These GroVia ONE cloth diapers are by far the most absorbent cloth diapers we tested, and have excellent size versatility for chunky-thigh babies and toddlers. Not as great as the bumGenius for newborns under 10 pounds given their overall larger leg openings, but excellent for babies over a few months old and our top-pick for overnight cloth diapers. That's because this cloth diaper uses a soaker insert plus a thick liner on the inside of the waterproof cover, providing some super absorbency. GroVia says these are designed to fit babies from 10-35+ pounds. One of the really cool things we liked about this cloth diaper was the option to use a velcro closure or the snaps. If you want the convenience of quick-on-off with the velcro, it's got that covered. But there is also a great snap system to use if you're so inclined. The velcro strips snap in and out of it easily, so you can try both and decide which option you like. Even though it's an all-in-one cloth diaper, the soaker pads (it includes two) can actually be snapped into and out of the diaper. We left them snapped in even during machine washing and they stayed put. But if you have a very small wet diaper, you might consider just snapping out the liner and putting in a different one. So, it gives you a little bit of the versatility of a hybrid or pocket-insert cloth diaper, without being forced to pull liners in and out every time you change or wash the diapers. And even with their superior absorbency, they are not very bulky - in fact they are less bulky than the double-lined bumGenius. Another thing we liked about these is that they are cotton cloth diapers, using 100% cotton in the soaker, lined with polyester so that the soaked cotton doesn't sit against baby's parts and cause rashes. And they're super soft and comfortable! Downfalls? Well, they are pretty large and the leg openings aren't super elastic so they won't fit babies with skinnier thighs. And even babies with less than thick thighs might show gaps when they are crawling around. They're also pretty expensive, coming in at about $23 each, only about a buck less than the bumGenius Freetime. Note that GroVia also makes the GroVia Hybrid and GroVia All-in-One. The hybrid system allows you to use cloth or disposable liners, and the all-in-one has a sewn-in liner. Both are great options, and better suited for smaller babies, but we found that they can't quite match the absorbency of the O.N.E. Interested? You can check out the GroVia ONE Cloth Diapers here.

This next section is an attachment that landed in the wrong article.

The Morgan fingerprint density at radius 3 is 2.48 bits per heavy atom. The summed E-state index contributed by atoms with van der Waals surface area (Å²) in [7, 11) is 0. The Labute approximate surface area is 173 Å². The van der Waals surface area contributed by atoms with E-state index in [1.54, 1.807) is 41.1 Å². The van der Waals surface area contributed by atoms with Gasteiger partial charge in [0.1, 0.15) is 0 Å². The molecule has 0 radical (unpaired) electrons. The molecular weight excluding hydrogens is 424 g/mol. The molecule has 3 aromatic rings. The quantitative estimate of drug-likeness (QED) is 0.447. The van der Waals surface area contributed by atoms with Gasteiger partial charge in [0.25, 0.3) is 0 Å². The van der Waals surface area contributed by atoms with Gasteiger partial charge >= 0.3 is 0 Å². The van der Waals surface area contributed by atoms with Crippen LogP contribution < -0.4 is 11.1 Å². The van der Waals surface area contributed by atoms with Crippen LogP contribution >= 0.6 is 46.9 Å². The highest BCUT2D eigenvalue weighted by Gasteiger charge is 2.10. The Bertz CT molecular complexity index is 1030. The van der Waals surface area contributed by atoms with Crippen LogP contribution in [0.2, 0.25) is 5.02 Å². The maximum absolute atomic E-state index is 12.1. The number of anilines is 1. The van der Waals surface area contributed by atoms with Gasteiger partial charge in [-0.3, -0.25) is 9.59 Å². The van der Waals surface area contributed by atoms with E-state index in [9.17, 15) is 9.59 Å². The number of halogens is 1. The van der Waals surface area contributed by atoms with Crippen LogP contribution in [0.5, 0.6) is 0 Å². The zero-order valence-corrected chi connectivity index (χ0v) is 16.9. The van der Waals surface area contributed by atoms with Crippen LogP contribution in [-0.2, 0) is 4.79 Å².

Rather than making a single size to try to span a huge range of baby heights and weights, the Thirsties Duo takes a different approach: it is available in Size 1 (6 to 18 pounds), Size 2 (18 to 40 pounds), and Size 3 (40 to 60+ pounds). In our opinion, this is a much better way of fitting your newborn, infant, and toddler with an appropriately-sized diaper, especially in the leg openings and waist. And these fit really fantastically on our test babies! This is mostly due to the variable sizing available, but also because it has snaps (or you can order it with Velcro if you prefer it to snaps) around the waist and the front rise, and a fantastic double leg gusset (double elastic at the leg opening). This last feature helped not only with making a fantastic fit, but also with preventing explosions from escaping the diaper! Nothing escapes this diaper, and that was the most impressive part about it. You just can't beat a good fit and double leg gussets for keeping things inside the diaper. The Thirsties Duo is not an all-in-one system, it is compatible with prefolds or all-in-two inserts. We used it with the OsoCozy unbleached cotton prefolds and it worked perfectly - we used the Small with Size 1 Duos, and Large with Size 2 Duos. With these, you simply lay the prefold diaper insert into the Thirsties Duo cloth diaper, and you're off the races. Great coverage and absorbency, and the OsoCozy prefolds are only about 3 bucks each. So, you take this cloth diaper cover for only about $14 and add that on, and you're at only about $17 for a complete system. Since you'll be buying about 10 or so of these, that will save you quite a lot of money versus the all-in-ones. In our testing, we found these Duo cloth diapers to do a fantastic job overall, they were waterproof, comfortable, dried really quickly in the dryer, use high quality snaps (we didn't try the Velcro ones), are lightweight, thin and durable, and have multiple colors and adorable patterns available. So overall, we think these cloth diapers provide the biggest bang for the buck, excellent versatility and mess control, and are super adorable. Also, they are made right here in the U.S.A., so keep that in mind. They are a bit more work than the all-in-one systems (bumGenius) and snap-in systems (GroVia) we tested, but that might be worth the cost savings. Other cons? Well, while the cover is waterproof and keeps the outside nice and dry, the hems along the edges of the diaper especially at the leg holes, would get wet sometimes. The fabric on the outside also don't feel as nice as some of the more expensive ones, but that doesn't really matter as much as the inside comfort. Interested? You can check out the Thirsties Duo Cloth Diapers here.